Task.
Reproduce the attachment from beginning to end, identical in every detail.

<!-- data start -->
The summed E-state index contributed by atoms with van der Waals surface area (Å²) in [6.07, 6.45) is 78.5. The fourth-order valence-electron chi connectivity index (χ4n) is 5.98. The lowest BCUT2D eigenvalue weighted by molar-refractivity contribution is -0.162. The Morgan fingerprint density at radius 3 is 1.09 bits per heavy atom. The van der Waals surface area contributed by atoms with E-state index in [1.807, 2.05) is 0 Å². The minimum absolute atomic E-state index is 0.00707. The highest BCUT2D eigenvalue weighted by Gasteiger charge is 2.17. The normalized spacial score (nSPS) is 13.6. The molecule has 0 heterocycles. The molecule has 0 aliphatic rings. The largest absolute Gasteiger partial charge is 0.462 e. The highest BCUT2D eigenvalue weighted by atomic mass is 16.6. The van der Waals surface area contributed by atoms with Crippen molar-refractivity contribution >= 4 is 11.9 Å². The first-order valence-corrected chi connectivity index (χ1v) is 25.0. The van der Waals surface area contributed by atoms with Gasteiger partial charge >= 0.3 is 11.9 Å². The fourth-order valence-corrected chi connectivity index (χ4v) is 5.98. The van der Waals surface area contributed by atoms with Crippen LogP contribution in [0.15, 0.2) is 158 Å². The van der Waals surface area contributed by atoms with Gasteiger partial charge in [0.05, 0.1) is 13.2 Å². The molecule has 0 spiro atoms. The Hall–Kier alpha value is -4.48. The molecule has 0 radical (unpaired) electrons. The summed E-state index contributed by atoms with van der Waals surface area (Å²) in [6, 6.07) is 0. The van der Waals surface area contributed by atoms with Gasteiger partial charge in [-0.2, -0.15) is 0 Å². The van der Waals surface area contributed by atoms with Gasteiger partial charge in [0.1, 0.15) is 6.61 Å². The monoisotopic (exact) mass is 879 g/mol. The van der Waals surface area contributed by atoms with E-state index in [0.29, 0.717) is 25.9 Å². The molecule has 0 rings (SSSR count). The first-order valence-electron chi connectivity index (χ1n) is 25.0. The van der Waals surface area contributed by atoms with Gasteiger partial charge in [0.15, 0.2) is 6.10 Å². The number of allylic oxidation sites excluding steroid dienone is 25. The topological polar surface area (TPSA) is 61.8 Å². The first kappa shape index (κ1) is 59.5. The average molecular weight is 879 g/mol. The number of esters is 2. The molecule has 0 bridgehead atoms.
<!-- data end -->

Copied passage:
The summed E-state index contributed by atoms with van der Waals surface area (Å²) in [6.07, 6.45) is 78.5. The fourth-order valence-electron chi connectivity index (χ4n) is 5.98. The lowest BCUT2D eigenvalue weighted by molar-refractivity contribution is -0.162. The Morgan fingerprint density at radius 3 is 1.09 bits per heavy atom. The van der Waals surface area contributed by atoms with E-state index in [1.807, 2.05) is 0 Å². The minimum absolute atomic E-state index is 0.00707. The highest BCUT2D eigenvalue weighted by Gasteiger charge is 2.17. The normalized spacial score (nSPS) is 13.6. The molecule has 0 heterocycles. The molecule has 0 aliphatic rings. The largest absolute Gasteiger partial charge is 0.462 e. The highest BCUT2D eigenvalue weighted by atomic mass is 16.6. The van der Waals surface area contributed by atoms with Crippen molar-refractivity contribution >= 4 is 11.9 Å². The first-order valence-corrected chi connectivity index (χ1v) is 25.0. The van der Waals surface area contributed by atoms with Gasteiger partial charge >= 0.3 is 11.9 Å². The fourth-order valence-corrected chi connectivity index (χ4v) is 5.98. The van der Waals surface area contributed by atoms with Crippen LogP contribution in [0.15, 0.2) is 158 Å². The van der Waals surface area contributed by atoms with Gasteiger partial charge in [0.05, 0.1) is 13.2 Å². The molecule has 0 spiro atoms. The Hall–Kier alpha value is -4.48. The molecule has 0 radical (unpaired) electrons. The summed E-state index contributed by atoms with van der Waals surface area (Å²) in [6, 6.07) is 0. The van der Waals surface area contributed by atoms with Gasteiger partial charge in [-0.2, -0.15) is 0 Å². The van der Waals surface area contributed by atoms with Gasteiger partial charge in [0.1, 0.15) is 6.61 Å². The monoisotopic (exact) mass is 879 g/mol. The van der Waals surface area contributed by atoms with E-state index in [0.29, 0.717) is 25.9 Å². The molecule has 0 rings (SSSR count). The first-order valence-electron chi connectivity index (χ1n) is 25.0. The van der Waals surface area contributed by atoms with Gasteiger partial charge in [0.15, 0.2) is 6.10 Å². The number of allylic oxidation sites excluding steroid dienone is 25. The topological polar surface area (TPSA) is 61.8 Å². The first kappa shape index (κ1) is 59.5. The average molecular weight is 879 g/mol. The number of esters is 2. The molecule has 0 bridgehead atoms.